Five steps to studying in Germany

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Looking for a place to study? If so, a German university could be a sound choice. Sound academic training and the international atmosphere will make your student days in Germany unforgettable. We explain the best way to put your plan into action here.

Getting your school and university diplomas recognised

If you want to study in Germany, you need a qualification that gives you university entrance qualification – that is, a diploma that allows you to take up studies in your home country. In Germany, this diploma is then verified to see whether it is comparable to a German diploma giving access to higher education. Many foreign diplomas are now recognised as equivalent. You can look up which of your home country diplomas this applies to and whether or not you need to take further examinations to gain access to higher education on the German Academic Exchange Service database.

If you have already completed a course of study in your home country and want to do a Master's degree in Germany, for example, you should get your degree recognised beforehand. This is the task of the German International Office (Akademisches Auslandsamt) at the university of your choice. You will find the addresses on the German Academic Exchange Service Web site. The database of the Standing Conference of the Ministers of Education and Cultural Affairs (German) will also provide information about whether your diploma is recognised.

Also, think about whether taking up studies in parallel to a job is a feasible option for you. This kind of course is available either part-time, full-time or by distance learning. By doing this, you can gain professional experience in Germany as well acquiring theoretical training. You will find out more about this on www.hochschulkompass.de (German).

You do not have a recognised school-leaving diploma? A preparatory course is the solution.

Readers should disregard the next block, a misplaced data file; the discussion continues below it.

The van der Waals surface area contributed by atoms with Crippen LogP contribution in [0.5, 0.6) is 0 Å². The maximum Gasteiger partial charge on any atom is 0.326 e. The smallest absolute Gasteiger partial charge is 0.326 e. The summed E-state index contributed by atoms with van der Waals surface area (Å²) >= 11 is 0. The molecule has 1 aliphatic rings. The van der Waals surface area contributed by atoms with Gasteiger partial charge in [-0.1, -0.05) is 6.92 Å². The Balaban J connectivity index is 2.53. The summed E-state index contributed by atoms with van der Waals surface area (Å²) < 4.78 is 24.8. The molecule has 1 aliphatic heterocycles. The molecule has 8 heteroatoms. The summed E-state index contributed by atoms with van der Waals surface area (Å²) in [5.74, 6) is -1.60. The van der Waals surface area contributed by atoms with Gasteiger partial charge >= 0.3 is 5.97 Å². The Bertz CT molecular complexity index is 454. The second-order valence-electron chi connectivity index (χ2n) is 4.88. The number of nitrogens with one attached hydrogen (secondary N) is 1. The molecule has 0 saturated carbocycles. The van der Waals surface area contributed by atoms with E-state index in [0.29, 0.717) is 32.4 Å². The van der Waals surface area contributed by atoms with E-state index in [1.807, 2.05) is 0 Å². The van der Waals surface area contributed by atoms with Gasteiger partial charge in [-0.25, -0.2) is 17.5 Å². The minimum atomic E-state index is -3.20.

Even if the diploma from your home country is not equivalent to a German diploma giving access to higher education, you still have a chance of studying in Germany. Before taking up your studies, you must take a preparatory course at a Studienkolleg. These university-run centres for international students provide language teaching and teaching geared to the subject you have chosen to study. Courses usually last a year. If you pass the end-of-year examination, you will be entitled to apply for a higher education course in that subject. You will find out more on the Preparatory Courses in Germany Web site.

Attend your first language courses

If you apply for a course which is taught in German, you will have to prove that you know enough of the language. The most current certificates of proficiency include the DSH (Deutsche Sprachprüfung für den Hochschulzugang ausländischer Studienbewerber) and TestDaf (Test für Deutsch als Fremdsprache) certificates for German as a foreign language. Since February 12, 2016, the exam "telc Deutsch C1 Hochschule" is also accepted for admission to a German-language course at all German universities and colleges. Both are equally well recognised. For courses taught in English, you do not normally have to prove that you have any knowledge of German. Even if you have attended a German school abroad or a preparatory course, you are not obliged to take this examination.